Connecticut Governor Dannel Malloy has signed legislation that formally abolishes the death penalty in the northeastern U.S. state.
Malloy signed the bill Wednesday in the state capital of Hartford during a private ceremony attended by anti-death penalty activists, clergy and family members of murder victims. The governor issued a statement saying the moment was a time for "sober reflection, not celebration."
The bill, passed earlier this month by the Connecticut legislature, replaces the death penalty with a sentence of life in prison without possibility of parole.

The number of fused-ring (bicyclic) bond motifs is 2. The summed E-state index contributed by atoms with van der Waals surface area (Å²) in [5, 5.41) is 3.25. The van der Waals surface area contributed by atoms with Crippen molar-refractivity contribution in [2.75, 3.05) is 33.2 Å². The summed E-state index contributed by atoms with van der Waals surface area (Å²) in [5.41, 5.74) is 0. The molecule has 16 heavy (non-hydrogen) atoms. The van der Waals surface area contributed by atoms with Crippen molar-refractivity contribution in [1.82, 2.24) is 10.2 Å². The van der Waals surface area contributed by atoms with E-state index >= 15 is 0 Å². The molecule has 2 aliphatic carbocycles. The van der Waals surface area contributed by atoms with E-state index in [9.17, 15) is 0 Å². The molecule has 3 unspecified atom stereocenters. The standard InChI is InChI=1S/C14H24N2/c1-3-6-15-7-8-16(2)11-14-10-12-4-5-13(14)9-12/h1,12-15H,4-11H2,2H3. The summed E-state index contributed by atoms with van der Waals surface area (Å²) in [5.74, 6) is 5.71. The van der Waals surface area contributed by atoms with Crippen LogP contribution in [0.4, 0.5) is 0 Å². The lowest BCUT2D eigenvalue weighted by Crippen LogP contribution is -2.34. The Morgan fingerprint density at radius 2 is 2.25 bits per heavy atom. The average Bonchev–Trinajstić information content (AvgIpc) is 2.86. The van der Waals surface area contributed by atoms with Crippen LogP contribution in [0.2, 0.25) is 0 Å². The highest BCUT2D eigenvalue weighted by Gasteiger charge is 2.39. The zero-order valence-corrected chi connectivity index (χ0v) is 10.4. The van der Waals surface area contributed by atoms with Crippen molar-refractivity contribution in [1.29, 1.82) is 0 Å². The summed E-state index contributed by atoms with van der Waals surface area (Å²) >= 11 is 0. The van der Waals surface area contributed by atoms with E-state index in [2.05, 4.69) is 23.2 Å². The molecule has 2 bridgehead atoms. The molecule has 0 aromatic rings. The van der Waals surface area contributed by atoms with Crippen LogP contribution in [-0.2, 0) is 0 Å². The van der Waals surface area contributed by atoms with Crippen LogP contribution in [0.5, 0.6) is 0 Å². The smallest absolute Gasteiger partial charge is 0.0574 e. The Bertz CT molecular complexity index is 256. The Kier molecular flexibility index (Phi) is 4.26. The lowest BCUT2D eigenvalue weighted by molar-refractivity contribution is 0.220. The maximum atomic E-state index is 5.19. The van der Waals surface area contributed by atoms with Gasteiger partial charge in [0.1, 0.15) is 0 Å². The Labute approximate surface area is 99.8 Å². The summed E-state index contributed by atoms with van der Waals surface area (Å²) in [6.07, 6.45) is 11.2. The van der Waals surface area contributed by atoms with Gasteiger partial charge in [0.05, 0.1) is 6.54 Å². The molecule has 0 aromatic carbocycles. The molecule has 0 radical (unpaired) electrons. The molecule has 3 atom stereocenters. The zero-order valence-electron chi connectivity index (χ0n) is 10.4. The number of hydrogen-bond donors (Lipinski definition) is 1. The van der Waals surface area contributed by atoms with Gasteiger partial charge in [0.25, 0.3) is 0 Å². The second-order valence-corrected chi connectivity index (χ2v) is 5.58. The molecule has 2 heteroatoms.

Malloy said he came to oppose the death penalty during his years as a prosecuting attorney, seeing "firsthand that our system of justice is very imperfect." The governor says doing away with capital punishment will ensure it will not be "unfairly imposed."
The legislation does not exempt 11 prisoners currently awaiting execution, but Malloy said they are "far more likely to die of old age."
Connecticut is now the 17th U.S. state, as well as the District of Columbia, that does not allow the death penalty, and one of five to abolish it over the last five years, joining Illinois, New York, New Jersey and New Mexico. Voters in California will vote on a referendum to repeal the practice in the November general election.